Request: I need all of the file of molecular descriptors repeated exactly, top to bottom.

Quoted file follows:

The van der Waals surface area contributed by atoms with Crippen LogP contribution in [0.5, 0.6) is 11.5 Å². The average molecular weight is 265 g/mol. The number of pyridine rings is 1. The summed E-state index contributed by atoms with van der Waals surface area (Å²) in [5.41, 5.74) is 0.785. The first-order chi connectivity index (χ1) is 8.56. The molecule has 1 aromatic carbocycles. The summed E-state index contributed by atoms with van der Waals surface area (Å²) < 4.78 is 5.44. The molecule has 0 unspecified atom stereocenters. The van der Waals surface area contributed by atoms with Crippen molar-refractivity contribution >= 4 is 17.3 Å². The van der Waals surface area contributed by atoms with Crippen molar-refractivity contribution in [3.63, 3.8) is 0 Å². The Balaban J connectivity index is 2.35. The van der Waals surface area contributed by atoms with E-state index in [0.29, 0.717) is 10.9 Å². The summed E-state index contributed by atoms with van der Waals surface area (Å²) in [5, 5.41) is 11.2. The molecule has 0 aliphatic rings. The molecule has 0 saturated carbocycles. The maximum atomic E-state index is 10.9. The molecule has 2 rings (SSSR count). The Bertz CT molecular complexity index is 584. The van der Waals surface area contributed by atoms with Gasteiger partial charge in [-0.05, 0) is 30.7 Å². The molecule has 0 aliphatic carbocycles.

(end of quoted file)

The van der Waals surface area contributed by atoms with Crippen LogP contribution in [0.5, 0.6) is 11.5 Å². The average molecular weight is 265 g/mol. The number of pyridine rings is 1. The summed E-state index contributed by atoms with van der Waals surface area (Å²) in [5.41, 5.74) is 0.785. The first-order chi connectivity index (χ1) is 8.56. The molecule has 1 aromatic carbocycles. The summed E-state index contributed by atoms with van der Waals surface area (Å²) < 4.78 is 5.44. The molecule has 0 unspecified atom stereocenters. The van der Waals surface area contributed by atoms with Crippen molar-refractivity contribution >= 4 is 17.3 Å². The van der Waals surface area contributed by atoms with Crippen molar-refractivity contribution in [3.63, 3.8) is 0 Å². The Balaban J connectivity index is 2.35. The van der Waals surface area contributed by atoms with E-state index in [0.29, 0.717) is 10.9 Å². The summed E-state index contributed by atoms with van der Waals surface area (Å²) in [5, 5.41) is 11.2. The molecule has 0 aliphatic rings. The molecule has 0 saturated carbocycles. The maximum atomic E-state index is 10.9. The molecule has 2 rings (SSSR count). The Bertz CT molecular complexity index is 584. The van der Waals surface area contributed by atoms with Gasteiger partial charge in [-0.05, 0) is 30.7 Å². The molecule has 0 aliphatic carbocycles.